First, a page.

Hamilton Herald Masthead


Front Page - Friday, July 2, 2021

Judge McVeagh cracks the ABA’s top 40

The American Bar Association recently honored Hamilton County General Sessions Judge Alex McVeagh as one of its 2021 On the Rise – Top 40 Young Lawyers.

Each year, the ABA recognizes 40 young lawyers across the nation who exemplify a broad range of high achievement, innovation, vision, leadership and legal and community service.

“I’m humbled to accept an award few Tennessee lawyers have received,” McVeagh says. “But I’m even more grateful that the American Bar Association choose to recognize the innovative work my colleagues on the bench and in the bar are doing, as well as the work partner organizations like Hamilton County Drug Recovery Court, Legal Aid of East Tennessee and the Chattanooga and Tennessee Bar associations are doing.”

Former Tennessee Governor Bill Haslam appointed McVeagh to the bench in 2017, making him one of the youngest judges in Tennessee’s history.

Still the state’s youngest judge, McVeagh helped found and continues to preside over Hamilton County’s misdemeanor drug recovery court. Outside the courthouse, McVeagh serves as the president of the Chattanooga Bar Association Young Lawyers Division, as the East Tennessee governor of the Tennessee Bar Association Young Lawyers Division and as the Tennessee young lawyer delegate to the ABA House of Delegates.

Many in Hamilton County appreciate McVeagh’s out-of-the-box thinking and innovative leadership, says Commissioner David Sharpe, who adds, “Integrity, honesty and leadership, particularly as a judge, as well as innovative thinking with an eye on the future, set Judge McVeagh apart from many others.”

A native of Lafayette, Louisiana, McVeagh earned his undergraduate and law degrees from Vanderbilt University. Before taking the bench, McVeagh worked as a litigator at Chattanooga-based Chambliss Law.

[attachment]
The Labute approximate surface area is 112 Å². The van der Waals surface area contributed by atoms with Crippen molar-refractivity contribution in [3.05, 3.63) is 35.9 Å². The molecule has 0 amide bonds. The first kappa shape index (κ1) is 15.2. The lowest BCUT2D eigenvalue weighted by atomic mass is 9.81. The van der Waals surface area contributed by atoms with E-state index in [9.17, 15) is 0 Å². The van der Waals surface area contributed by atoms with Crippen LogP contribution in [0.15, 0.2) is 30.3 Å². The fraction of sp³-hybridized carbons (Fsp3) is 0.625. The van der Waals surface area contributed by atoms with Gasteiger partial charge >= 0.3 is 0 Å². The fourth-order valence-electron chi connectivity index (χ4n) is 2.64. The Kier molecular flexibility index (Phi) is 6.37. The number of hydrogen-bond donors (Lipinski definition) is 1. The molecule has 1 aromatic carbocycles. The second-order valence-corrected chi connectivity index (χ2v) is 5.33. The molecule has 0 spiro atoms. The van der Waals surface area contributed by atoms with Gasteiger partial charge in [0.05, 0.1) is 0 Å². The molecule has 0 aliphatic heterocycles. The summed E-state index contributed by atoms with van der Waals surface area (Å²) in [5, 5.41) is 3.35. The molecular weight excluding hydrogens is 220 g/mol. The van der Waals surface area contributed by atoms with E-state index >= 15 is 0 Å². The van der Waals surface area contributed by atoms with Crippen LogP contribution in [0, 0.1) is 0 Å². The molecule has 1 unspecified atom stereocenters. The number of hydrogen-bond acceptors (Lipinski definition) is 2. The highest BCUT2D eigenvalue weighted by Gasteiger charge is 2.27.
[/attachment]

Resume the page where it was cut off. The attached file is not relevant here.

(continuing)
“What a lot of people don’t fully appreciate about Alex is his incredible work ethic. When you combine that with his innate talent and charisma, you have a recipe for success,” says attorney Jeff Granillo, a shareholder at Chambliss.

Before moving to Chattanooga, McVeagh worked as head research analyst and law clerk for the Tennessee Senate Judiciary Committee and as analyst and legislative liaison for the Tennessee District Public Defenders Conference.

As Tennessee State Senator Bo Watson noted, “As an analyst to the Tennessee Senate Judiciary Committee, Alex was a key contributor to the development of public policy affecting the judiciary. His intellect, legal insight, calm temperament and work ethic were apparent to the members of the Senate then, and, as a general sessions judge, they are apparent to the public today.”

In 2018 and 2021, the Tennessee Supreme Court appointed McVeagh to serve on its Access to Justice Commission. During this time, McVeagh helped to start an online dispute resolution pilot program with Erlanger Hospital and Legal Aid of East Tennessee designed to assist health care providers and patients in resolving outstanding medical debt before a lawsuit is filed.

McVeagh also serves on the Tennessee Supreme Court’s Technology Oversight Committee, where he helped draft standards for electronic filing in courts throughout Tennessee and regularly reviews applications from jurisdictions across Tennessee seeking to implement electronic filing in their courts.

Tennessee Gov. Bill Lee also noted McVeagh’s positive impact on Hamilton County and the state and appointed him to serve on his Criminal Justice Reform Task Force, which studies policies and possible solutions to reduce nonviolent jail populations and criminal recidivism and to increase reentry programs for eligible offenders.

The Tennessee legislature turned some of the task force’s recommendations into law in 2021.

The Chattanooga Bar Association has honored McVeagh in the past as both its Volunteer of the Year and Young Lawyer Volunteer of the Year for his pro bono work and past service on the board of Legal Aid of East Tennessee.

McVeagh has organized Hamilton County’s high school mock trial competition for many years and continues to help coordinate numerous clinics, including expungement clinics and clinics that provide free estate planning documents to military veterans, police officers, firefighters and other first responders.

Source: Chattanooga Bar Association